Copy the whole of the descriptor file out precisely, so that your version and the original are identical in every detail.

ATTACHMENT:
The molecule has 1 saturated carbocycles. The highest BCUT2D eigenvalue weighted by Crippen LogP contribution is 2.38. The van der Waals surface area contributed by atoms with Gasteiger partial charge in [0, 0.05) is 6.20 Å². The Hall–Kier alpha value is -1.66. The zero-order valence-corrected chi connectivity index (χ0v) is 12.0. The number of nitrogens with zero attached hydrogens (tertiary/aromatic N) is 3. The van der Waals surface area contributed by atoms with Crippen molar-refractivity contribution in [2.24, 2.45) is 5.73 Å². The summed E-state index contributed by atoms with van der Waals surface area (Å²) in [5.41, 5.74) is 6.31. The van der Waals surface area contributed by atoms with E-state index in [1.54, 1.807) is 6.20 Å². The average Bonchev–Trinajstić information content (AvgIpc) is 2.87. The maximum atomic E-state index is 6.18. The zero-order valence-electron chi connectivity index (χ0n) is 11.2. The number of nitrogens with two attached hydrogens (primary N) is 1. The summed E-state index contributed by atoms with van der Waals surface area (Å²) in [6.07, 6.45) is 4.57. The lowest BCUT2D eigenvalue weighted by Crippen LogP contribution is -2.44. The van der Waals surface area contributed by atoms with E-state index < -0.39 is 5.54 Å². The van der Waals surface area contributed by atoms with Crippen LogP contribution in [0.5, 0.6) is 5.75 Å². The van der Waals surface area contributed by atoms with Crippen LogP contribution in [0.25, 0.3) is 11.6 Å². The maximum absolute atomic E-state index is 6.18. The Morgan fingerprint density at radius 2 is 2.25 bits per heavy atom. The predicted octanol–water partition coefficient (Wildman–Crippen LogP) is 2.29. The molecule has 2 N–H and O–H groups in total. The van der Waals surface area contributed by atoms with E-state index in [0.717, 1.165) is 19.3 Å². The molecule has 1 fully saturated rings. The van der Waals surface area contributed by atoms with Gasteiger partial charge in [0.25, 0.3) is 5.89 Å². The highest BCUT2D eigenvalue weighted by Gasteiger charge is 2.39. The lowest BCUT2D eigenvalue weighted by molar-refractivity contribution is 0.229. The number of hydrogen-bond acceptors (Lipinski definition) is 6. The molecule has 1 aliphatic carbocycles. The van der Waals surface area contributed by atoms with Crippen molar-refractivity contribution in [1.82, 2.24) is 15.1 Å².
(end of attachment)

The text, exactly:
The molecule has 1 saturated carbocycles. The highest BCUT2D eigenvalue weighted by Crippen LogP contribution is 2.38. The van der Waals surface area contributed by atoms with Gasteiger partial charge in [0, 0.05) is 6.20 Å². The Hall–Kier alpha value is -1.66. The zero-order valence-corrected chi connectivity index (χ0v) is 12.0. The number of nitrogens with zero attached hydrogens (tertiary/aromatic N) is 3. The van der Waals surface area contributed by atoms with Crippen molar-refractivity contribution in [2.24, 2.45) is 5.73 Å². The summed E-state index contributed by atoms with van der Waals surface area (Å²) in [5.41, 5.74) is 6.31. The van der Waals surface area contributed by atoms with E-state index in [1.54, 1.807) is 6.20 Å². The average Bonchev–Trinajstić information content (AvgIpc) is 2.87. The maximum atomic E-state index is 6.18. The zero-order valence-electron chi connectivity index (χ0n) is 11.2. The number of nitrogens with two attached hydrogens (primary N) is 1. The summed E-state index contributed by atoms with van der Waals surface area (Å²) in [6.07, 6.45) is 4.57. The lowest BCUT2D eigenvalue weighted by Crippen LogP contribution is -2.44. The van der Waals surface area contributed by atoms with E-state index < -0.39 is 5.54 Å². The van der Waals surface area contributed by atoms with Crippen LogP contribution in [0.5, 0.6) is 5.75 Å². The van der Waals surface area contributed by atoms with Crippen LogP contribution in [0.25, 0.3) is 11.6 Å². The maximum absolute atomic E-state index is 6.18. The Morgan fingerprint density at radius 2 is 2.25 bits per heavy atom. The predicted octanol–water partition coefficient (Wildman–Crippen LogP) is 2.29. The molecule has 2 N–H and O–H groups in total. The van der Waals surface area contributed by atoms with E-state index in [0.717, 1.165) is 19.3 Å². The molecule has 1 fully saturated rings. The van der Waals surface area contributed by atoms with Gasteiger partial charge in [0.25, 0.3) is 5.89 Å². The highest BCUT2D eigenvalue weighted by Gasteiger charge is 2.39. The lowest BCUT2D eigenvalue weighted by molar-refractivity contribution is 0.229. The number of hydrogen-bond acceptors (Lipinski definition) is 6. The molecule has 1 aliphatic carbocycles. The van der Waals surface area contributed by atoms with Crippen molar-refractivity contribution in [1.82, 2.24) is 15.1 Å².